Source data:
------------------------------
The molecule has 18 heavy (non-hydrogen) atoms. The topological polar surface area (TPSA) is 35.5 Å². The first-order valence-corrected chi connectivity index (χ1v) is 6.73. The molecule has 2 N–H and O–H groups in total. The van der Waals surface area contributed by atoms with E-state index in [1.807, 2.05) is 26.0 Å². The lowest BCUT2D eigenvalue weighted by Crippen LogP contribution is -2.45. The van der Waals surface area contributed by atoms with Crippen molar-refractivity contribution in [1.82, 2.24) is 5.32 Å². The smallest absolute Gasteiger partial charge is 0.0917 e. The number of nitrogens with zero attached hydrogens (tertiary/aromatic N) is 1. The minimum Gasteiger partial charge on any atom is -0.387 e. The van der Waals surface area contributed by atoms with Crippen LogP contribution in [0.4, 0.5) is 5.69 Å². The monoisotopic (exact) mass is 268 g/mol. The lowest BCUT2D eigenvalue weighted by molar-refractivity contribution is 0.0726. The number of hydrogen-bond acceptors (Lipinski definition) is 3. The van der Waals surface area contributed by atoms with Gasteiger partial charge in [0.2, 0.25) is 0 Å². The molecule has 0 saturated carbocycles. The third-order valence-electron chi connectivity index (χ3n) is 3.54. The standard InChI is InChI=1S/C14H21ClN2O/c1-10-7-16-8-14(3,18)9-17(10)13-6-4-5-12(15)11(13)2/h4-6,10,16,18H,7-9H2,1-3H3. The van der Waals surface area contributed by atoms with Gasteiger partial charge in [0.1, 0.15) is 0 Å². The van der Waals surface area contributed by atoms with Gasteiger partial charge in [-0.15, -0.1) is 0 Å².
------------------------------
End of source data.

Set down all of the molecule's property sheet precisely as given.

The molecule has 18 heavy (non-hydrogen) atoms. The topological polar surface area (TPSA) is 35.5 Å². The first-order valence-corrected chi connectivity index (χ1v) is 6.73. The molecule has 2 N–H and O–H groups in total. The van der Waals surface area contributed by atoms with E-state index in [1.807, 2.05) is 26.0 Å². The lowest BCUT2D eigenvalue weighted by Crippen LogP contribution is -2.45. The van der Waals surface area contributed by atoms with Crippen molar-refractivity contribution in [1.82, 2.24) is 5.32 Å². The smallest absolute Gasteiger partial charge is 0.0917 e. The number of nitrogens with zero attached hydrogens (tertiary/aromatic N) is 1. The minimum Gasteiger partial charge on any atom is -0.387 e. The van der Waals surface area contributed by atoms with Crippen LogP contribution in [0.4, 0.5) is 5.69 Å². The monoisotopic (exact) mass is 268 g/mol. The lowest BCUT2D eigenvalue weighted by molar-refractivity contribution is 0.0726. The number of hydrogen-bond acceptors (Lipinski definition) is 3. The van der Waals surface area contributed by atoms with Gasteiger partial charge in [0.2, 0.25) is 0 Å². The molecule has 0 saturated carbocycles. The third-order valence-electron chi connectivity index (χ3n) is 3.54. The standard InChI is InChI=1S/C14H21ClN2O/c1-10-7-16-8-14(3,18)9-17(10)13-6-4-5-12(15)11(13)2/h4-6,10,16,18H,7-9H2,1-3H3. The van der Waals surface area contributed by atoms with Gasteiger partial charge in [0.1, 0.15) is 0 Å². The van der Waals surface area contributed by atoms with Gasteiger partial charge in [-0.15, -0.1) is 0 Å².